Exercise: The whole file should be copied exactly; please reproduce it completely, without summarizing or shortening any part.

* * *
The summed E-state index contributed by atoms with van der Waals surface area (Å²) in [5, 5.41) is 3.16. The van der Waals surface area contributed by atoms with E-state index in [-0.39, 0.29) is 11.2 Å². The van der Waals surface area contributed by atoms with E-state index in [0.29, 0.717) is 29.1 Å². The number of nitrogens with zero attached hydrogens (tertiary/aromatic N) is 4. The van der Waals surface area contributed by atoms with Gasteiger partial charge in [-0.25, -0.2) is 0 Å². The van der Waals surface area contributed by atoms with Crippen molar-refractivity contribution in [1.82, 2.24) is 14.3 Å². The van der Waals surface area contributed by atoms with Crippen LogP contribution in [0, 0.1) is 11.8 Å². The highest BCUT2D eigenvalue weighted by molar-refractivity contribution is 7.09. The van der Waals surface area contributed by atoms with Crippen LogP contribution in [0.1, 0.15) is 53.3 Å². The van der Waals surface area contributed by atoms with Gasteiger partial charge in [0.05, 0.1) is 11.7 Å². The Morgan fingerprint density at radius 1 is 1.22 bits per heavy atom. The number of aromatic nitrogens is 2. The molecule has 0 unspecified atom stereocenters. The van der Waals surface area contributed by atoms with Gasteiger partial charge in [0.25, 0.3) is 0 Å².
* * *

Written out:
The summed E-state index contributed by atoms with van der Waals surface area (Å²) in [5, 5.41) is 3.16. The van der Waals surface area contributed by atoms with E-state index in [-0.39, 0.29) is 11.2 Å². The van der Waals surface area contributed by atoms with E-state index in [0.29, 0.717) is 29.1 Å². The number of nitrogens with zero attached hydrogens (tertiary/aromatic N) is 4. The van der Waals surface area contributed by atoms with Gasteiger partial charge in [-0.25, -0.2) is 0 Å². The van der Waals surface area contributed by atoms with Crippen molar-refractivity contribution in [1.82, 2.24) is 14.3 Å². The van der Waals surface area contributed by atoms with Crippen LogP contribution in [0, 0.1) is 11.8 Å². The highest BCUT2D eigenvalue weighted by molar-refractivity contribution is 7.09. The van der Waals surface area contributed by atoms with Crippen LogP contribution in [0.1, 0.15) is 53.3 Å². The van der Waals surface area contributed by atoms with Gasteiger partial charge in [0.05, 0.1) is 11.7 Å². The Morgan fingerprint density at radius 1 is 1.22 bits per heavy atom. The number of aromatic nitrogens is 2. The molecule has 0 unspecified atom stereocenters. The van der Waals surface area contributed by atoms with Gasteiger partial charge in [0.25, 0.3) is 0 Å².